Where access and benefit-sharing comes from: A historical overview

Research output: Contribution to journalReview articlepeer-review

Abstract

The international legal system of access and benefit-sharing of genetic resources (or ABS) under the Convention on Biological Diversity (CBD) is an ever-evolving field as its material, temporal and activity scope is still under discussion to meet the needs of the advancement of research and development activities as well as the questions of fairness and equity that evolve with them. Activities, such as research and development with digital sequence information (DSI), currently take considerable space in the negotiations and the lack of consensus between the Global North and Global South continues. This paper gets its raison d'être from this lack of consensus and aims to provide a better understanding of the debate around the fair and equitable sharing of benefits arising from genetic resources as well as states' sovereignty over their natural resources. As such, the paper provides an analysis of all relevant documents at the international level, starting from the UN Charter to the CBD final text with the hope of reminding the ongoing CBD negotiations why we have ABS in the first place and what the international community historically aimed for when regulating genetic resources at the international level. Looking back at why we had the first legally binding ABS instrument in the first place, and why we thought this instrument would achieve fairness and equity in dealing with genetic resources, will serve the interests of all Parties to the CBD and will hopefully enable them to interpret the provisions based on their overarching aim and reasoning.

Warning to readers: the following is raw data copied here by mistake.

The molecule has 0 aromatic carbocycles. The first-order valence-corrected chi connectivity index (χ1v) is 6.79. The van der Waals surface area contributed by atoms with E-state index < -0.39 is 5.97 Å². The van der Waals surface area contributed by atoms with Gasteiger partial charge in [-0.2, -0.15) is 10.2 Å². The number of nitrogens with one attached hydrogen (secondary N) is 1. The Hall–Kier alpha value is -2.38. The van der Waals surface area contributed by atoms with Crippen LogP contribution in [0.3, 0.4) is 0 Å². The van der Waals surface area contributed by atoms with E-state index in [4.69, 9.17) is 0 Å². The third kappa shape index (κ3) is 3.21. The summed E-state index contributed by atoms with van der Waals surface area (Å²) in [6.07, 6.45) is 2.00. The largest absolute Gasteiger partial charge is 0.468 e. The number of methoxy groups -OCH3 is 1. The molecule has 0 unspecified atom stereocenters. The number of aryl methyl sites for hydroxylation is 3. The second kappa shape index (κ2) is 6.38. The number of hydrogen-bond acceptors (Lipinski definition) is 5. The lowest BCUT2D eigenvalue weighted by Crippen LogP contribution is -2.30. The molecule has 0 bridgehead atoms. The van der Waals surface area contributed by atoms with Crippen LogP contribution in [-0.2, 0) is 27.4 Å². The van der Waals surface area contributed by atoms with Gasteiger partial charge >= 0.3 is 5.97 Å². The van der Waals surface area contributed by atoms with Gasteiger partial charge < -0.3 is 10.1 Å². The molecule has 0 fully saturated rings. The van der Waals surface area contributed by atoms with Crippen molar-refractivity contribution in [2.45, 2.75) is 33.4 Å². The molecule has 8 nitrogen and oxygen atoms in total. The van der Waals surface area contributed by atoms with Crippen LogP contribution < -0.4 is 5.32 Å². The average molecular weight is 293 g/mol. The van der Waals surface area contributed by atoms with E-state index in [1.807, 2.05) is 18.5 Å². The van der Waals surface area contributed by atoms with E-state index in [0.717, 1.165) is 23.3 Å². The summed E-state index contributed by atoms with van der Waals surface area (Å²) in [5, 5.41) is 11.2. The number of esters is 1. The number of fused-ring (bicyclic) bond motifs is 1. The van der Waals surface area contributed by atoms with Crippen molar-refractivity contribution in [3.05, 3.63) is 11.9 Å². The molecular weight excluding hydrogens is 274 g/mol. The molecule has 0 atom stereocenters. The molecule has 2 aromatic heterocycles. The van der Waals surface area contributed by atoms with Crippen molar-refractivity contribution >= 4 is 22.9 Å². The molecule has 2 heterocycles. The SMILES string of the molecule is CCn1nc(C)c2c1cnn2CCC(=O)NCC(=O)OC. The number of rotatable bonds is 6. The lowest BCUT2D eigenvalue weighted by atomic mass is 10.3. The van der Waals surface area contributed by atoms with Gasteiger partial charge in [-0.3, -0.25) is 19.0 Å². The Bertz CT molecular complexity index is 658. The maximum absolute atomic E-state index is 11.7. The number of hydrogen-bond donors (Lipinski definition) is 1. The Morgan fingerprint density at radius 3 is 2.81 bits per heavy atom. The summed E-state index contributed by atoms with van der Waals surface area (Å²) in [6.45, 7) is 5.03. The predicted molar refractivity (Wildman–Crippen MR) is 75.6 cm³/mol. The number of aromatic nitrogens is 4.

Original languageEnglish
Pages (from-to)74-88
JournalGenetic Resources
Volume3
Issue number6
DOIs
Publication statusPublished - 2022

Subject classification (UKÄ)

  • Law

Free keywords

  • International environmental law
  • Public international law
  • Access and benefit-sharing

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